Super Smash Bros Ultimate Review – Simply Smashing

Jason Faulkner
Super Smash Bros Ultimate Info

genre

  • Fighting

players

  • 1 - 4

Publisher

  • Nintendo

Developer

  • Bandai Namco Studios
  • Sora Ltd.

Release Date

  • 12/08/2018
  • Out Now

Platform

  • Nintendo Switch

rating

Super Smash Bros is a franchise pretty much everyone gets hype over. During the week since it released, it seems like everywhere I go I overhear bits of conversation about the latest in the series, Super Smash Bros Ultimate. It’s no big surprise. Smash Bros is probably the most accessible fighting series ever and contains characters that everyone loves.

Ultimate is the biggest Smash to date and contains almost every character and stage ever to grace the series in addition to new fighters and locales. In addition to the return of a single-player adventure mode, trophies have been replaced by almost 1,300 spirits which represent characters from across the gaming universe, and virtually any issue fans had with Super Smash Bros for Wii U and 3DS has been rectified in Smash Ultimate.

Super Smash Bros Ultimate Review – Look and Feel

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At its core Smash Ultimate is just a refinement of the games that came before it. The base gameplay still centers around the same twitch fighting that made the original Smash Bros so famous. There have been minuscule adjustments along the way, but it again comes down to pummeling the other fighters until they blast off the side of the stage.

Smash has never looked better than it does in Ultimate, and the familiar fighters and stages you’ll encounter, as well as the new ones, all look great, especially considering the Switch’s hardware specs. The action on-screen is fast and smooth, at least offline, and no matter what stupendous acts of destruction were occurring on-screen, I never noticed any slowdown.

The controls are still tight and straightforward, though, you’ll likely prefer one control method over the others. I found the Nintendo Switch Pro Controller was much easier to pick up and play with than the Joy-Cons. The Joy-Cons, when detached and placed in their controller holder for TV mode, had an awkward feel in the hand when trying to fight in Smash. Though some swear by it, I also found playing in handheld mode to be subpar in comparison to the Pro Controller.

If you’re an old school Smash fan, you can also play using a GameCube-style controller. There are adapters that allow you to use the original GC pads and PowerA has put out both wired and wireless updates of the pad for Switch. I grabbed one of the wireless ones, and that quickly superseded the Pro Controller as my preferred way to play. Something about using a GameCube pad with Smash just feels right, but all of the methods were serviceable, except for using the individual Joy-Cons. You can technically use one Joy-Con per player, which is convenient if you’re bringing the system to a friend’s house or playing at a gathering, but it’s not ideal, and it’ll likely throw you off your game.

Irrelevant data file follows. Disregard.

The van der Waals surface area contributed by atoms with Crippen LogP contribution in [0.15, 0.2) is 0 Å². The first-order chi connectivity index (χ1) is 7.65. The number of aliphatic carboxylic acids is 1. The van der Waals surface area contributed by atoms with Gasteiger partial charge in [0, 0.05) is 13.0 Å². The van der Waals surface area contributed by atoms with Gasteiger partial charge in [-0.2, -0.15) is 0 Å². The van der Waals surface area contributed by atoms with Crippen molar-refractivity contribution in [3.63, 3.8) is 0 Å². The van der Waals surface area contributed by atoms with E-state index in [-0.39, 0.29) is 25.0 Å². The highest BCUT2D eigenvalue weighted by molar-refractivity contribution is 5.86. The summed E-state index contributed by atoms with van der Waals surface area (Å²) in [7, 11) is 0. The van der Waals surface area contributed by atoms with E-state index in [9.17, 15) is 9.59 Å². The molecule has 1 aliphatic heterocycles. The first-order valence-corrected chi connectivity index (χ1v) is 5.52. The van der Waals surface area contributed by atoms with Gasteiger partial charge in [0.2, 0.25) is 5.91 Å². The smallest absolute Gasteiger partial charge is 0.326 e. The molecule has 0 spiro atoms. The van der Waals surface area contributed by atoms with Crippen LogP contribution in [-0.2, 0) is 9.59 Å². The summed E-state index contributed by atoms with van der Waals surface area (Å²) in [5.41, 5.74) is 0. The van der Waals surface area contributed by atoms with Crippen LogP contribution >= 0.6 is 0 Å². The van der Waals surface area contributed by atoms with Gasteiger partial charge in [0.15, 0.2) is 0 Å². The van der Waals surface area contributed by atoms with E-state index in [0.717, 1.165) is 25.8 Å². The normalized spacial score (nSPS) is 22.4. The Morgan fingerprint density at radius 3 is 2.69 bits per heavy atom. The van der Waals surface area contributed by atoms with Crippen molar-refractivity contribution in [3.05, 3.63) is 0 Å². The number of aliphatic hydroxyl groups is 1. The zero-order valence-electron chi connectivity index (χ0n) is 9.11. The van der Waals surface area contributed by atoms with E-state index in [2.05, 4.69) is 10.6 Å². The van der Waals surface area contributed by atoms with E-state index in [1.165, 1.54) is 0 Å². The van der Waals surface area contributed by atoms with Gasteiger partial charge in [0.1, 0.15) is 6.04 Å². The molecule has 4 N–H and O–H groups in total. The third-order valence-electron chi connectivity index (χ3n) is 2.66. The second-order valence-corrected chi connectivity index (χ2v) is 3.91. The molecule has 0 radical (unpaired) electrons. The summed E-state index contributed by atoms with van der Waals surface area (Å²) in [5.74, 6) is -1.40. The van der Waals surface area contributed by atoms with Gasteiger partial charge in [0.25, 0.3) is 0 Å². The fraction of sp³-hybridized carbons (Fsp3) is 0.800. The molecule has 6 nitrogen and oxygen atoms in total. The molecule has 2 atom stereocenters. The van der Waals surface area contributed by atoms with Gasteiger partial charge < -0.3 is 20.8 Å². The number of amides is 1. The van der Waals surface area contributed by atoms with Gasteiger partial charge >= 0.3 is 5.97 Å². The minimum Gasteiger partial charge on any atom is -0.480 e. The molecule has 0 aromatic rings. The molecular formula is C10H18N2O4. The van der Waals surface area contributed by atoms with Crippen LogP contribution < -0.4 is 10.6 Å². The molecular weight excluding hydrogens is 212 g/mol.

Super Smash Bros Ultimate Review – Fighting Spirit

Arguably the most significant addition to Smash that comes with Ultimate is the Spirit system. There are two types of spirits you can collect: Primary and Support. You can equip one Primary Spirit and up to three Support Spirits to augments your fighter’s abilities and give them certain buffs. While Spirits are available to use in regular Smash Mode, they take center stage in Spirit Mode, the centerpiece of which is a new single-player adventure called World of Light.

The story in World of Light is simple. A force of Master Hands led by a big winged orb named Galeem descends upon the Smash universe and imprisons all its inhabitants, save for Kirby who manages to slip away. Galeem turns all the non-fighters of the universe into Spirits who then control puppet fighters constructed in the image of the playable characters in the game.

As World of Light starts, you only have access to Kirby and must traverse a vast map fighting battles to rescue spirits and break the Smash cast free from Galeem’s control. At certain points in the map, you’ll find spaces where you take on a Smash fighter, which plays out like Challenger Approaching battles. If you win, you can then select them to play as at any time.